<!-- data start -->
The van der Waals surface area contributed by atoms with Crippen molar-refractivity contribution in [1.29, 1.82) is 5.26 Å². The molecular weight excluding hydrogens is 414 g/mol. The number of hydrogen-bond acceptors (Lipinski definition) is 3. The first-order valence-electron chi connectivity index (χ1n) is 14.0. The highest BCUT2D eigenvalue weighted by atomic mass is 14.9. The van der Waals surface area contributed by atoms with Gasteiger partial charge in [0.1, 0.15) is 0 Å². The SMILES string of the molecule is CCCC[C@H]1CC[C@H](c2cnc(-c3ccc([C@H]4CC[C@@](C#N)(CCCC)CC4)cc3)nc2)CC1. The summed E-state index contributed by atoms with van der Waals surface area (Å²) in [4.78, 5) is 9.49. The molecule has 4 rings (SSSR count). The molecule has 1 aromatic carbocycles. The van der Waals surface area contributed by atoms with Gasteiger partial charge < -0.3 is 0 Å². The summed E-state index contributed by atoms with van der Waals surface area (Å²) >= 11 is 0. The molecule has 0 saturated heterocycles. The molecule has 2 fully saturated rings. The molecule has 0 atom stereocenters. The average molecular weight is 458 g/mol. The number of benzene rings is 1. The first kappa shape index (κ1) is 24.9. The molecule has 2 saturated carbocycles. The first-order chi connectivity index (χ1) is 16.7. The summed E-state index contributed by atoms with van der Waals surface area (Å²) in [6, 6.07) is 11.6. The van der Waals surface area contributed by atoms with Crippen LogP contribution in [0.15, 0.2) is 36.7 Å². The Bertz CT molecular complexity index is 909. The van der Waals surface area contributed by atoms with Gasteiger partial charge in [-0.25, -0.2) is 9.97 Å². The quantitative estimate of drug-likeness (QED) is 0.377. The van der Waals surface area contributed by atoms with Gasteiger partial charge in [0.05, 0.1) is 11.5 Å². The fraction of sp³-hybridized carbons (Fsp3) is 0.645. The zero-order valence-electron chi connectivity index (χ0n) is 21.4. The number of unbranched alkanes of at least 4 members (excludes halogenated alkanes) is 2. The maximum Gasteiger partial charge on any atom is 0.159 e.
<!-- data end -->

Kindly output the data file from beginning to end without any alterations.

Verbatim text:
The van der Waals surface area contributed by atoms with Crippen molar-refractivity contribution in [1.29, 1.82) is 5.26 Å². The molecular weight excluding hydrogens is 414 g/mol. The number of hydrogen-bond acceptors (Lipinski definition) is 3. The first-order valence-electron chi connectivity index (χ1n) is 14.0. The highest BCUT2D eigenvalue weighted by atomic mass is 14.9. The van der Waals surface area contributed by atoms with Gasteiger partial charge in [0.1, 0.15) is 0 Å². The SMILES string of the molecule is CCCC[C@H]1CC[C@H](c2cnc(-c3ccc([C@H]4CC[C@@](C#N)(CCCC)CC4)cc3)nc2)CC1. The summed E-state index contributed by atoms with van der Waals surface area (Å²) in [4.78, 5) is 9.49. The molecule has 4 rings (SSSR count). The molecule has 1 aromatic carbocycles. The van der Waals surface area contributed by atoms with Gasteiger partial charge < -0.3 is 0 Å². The summed E-state index contributed by atoms with van der Waals surface area (Å²) >= 11 is 0. The molecule has 0 saturated heterocycles. The molecule has 2 fully saturated rings. The molecule has 0 atom stereocenters. The average molecular weight is 458 g/mol. The number of benzene rings is 1. The first kappa shape index (κ1) is 24.9. The molecule has 2 saturated carbocycles. The first-order chi connectivity index (χ1) is 16.7. The summed E-state index contributed by atoms with van der Waals surface area (Å²) in [6, 6.07) is 11.6. The van der Waals surface area contributed by atoms with Crippen LogP contribution in [0.15, 0.2) is 36.7 Å². The Bertz CT molecular complexity index is 909. The van der Waals surface area contributed by atoms with Gasteiger partial charge in [-0.25, -0.2) is 9.97 Å². The quantitative estimate of drug-likeness (QED) is 0.377. The van der Waals surface area contributed by atoms with Gasteiger partial charge in [0.05, 0.1) is 11.5 Å². The fraction of sp³-hybridized carbons (Fsp3) is 0.645. The zero-order valence-electron chi connectivity index (χ0n) is 21.4. The number of unbranched alkanes of at least 4 members (excludes halogenated alkanes) is 2. The maximum Gasteiger partial charge on any atom is 0.159 e.